By Rufaro Winter
Police have said private company and school-owned buses can operate freely across the country contrary to social media claims that they must register with Zupco.
In a statement yesterday, national police spokesperson Assistant Commissioner Paul Nyathi said the ongoing blitz was targeted at illegal kombi operations who were breaking Government Covid-19 regulations.
“The police will only impound public service vehicles such as kombis or buses, which are carrying passengers while they are not registered under the Zupco franchise.
“In enforcing the Government’s Covid-19 regulations on transporters, the police will ensure that company and school-owned buses, which have the requisite documents, proof of ownership and all relevant registration processes are allowed passage at roadblocks and checkpoints,” said Asst Comm Nyathi.
In line with the country’s laws and the need to protect the public, he explained that police will continue to impound illegal vehicles operating against laid down regulations.
Asst Comm Nyathi said there was no going back on the position to ensure public safety and clarified that anyone who wishes to transport members of the public must register with Zupco.
Impounded vehicles at Ross Camp
“Companies and schools, which intend to hire kombis or buses, which are not under Zupco franchise to transport workers should first seek clearance from the relevant ministry and Zupco.
“The police will only impound public service vehicles such as kombis or buses, which are carrying passengers while they are not registered under the Zupco franchise,” he explained.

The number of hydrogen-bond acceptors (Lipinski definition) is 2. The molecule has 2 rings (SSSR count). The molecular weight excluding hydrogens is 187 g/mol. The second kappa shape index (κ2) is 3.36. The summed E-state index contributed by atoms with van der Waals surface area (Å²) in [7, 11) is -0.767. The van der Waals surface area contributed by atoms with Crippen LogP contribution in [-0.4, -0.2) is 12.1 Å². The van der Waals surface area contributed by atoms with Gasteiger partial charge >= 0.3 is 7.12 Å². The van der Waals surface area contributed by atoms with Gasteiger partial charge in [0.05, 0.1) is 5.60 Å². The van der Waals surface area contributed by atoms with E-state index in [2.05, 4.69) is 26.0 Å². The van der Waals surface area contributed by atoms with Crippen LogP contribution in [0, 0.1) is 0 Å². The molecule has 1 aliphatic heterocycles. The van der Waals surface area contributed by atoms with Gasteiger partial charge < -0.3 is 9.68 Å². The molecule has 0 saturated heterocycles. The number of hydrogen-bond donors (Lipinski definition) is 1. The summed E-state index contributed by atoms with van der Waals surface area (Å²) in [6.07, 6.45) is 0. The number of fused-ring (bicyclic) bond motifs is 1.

Asst Comm Nyathi said this will assist in the maintenance of law and order in the country. He urged members of the public to continue following Covid-19 protocols as police have arrested over 167 000 people for not wearing masks since January this year.
Meanwhile, Bulawayo police spokesperson, Inspector Abednico Ncube, told a media briefing yesterday that in all the kombis that were impounded in Bulawayo recently, there was no single vehicle that belongs to schools or private companies.
“We have impounded over 400 kombis, buses and mshikashika, which are Honda Fits, those vehicles were banned by a Government proclamation. We have not impounded any private or school bus transport as you can see,” he said while showing journalists impounded vehicles at Ross Camp Police Station.
Insp Ncube members of the public should desist from boarding non-Zupco vehicles at illegal boarding points as they pose danger to them.
He said the reason the illegal operators continue was because they have support from the public.
However, commuters have raised concerns that the Zupco fleet is not adequate to meet demand for the service, forcing stranded travellers to resort to illegal operators.
This has seen schoolchildren and workers spending hours on bus queues resulting in them arriving late at their destinations and when returning home.
“We urge Bulawayo residents to comply with the law. The law is very blind, it does not segregate, it cannot be bent so we enforce it as it is, therefore members of the public should desist from motor vehicles that are not enlisted with Zupco,” said Insp Ncube. The Chronicle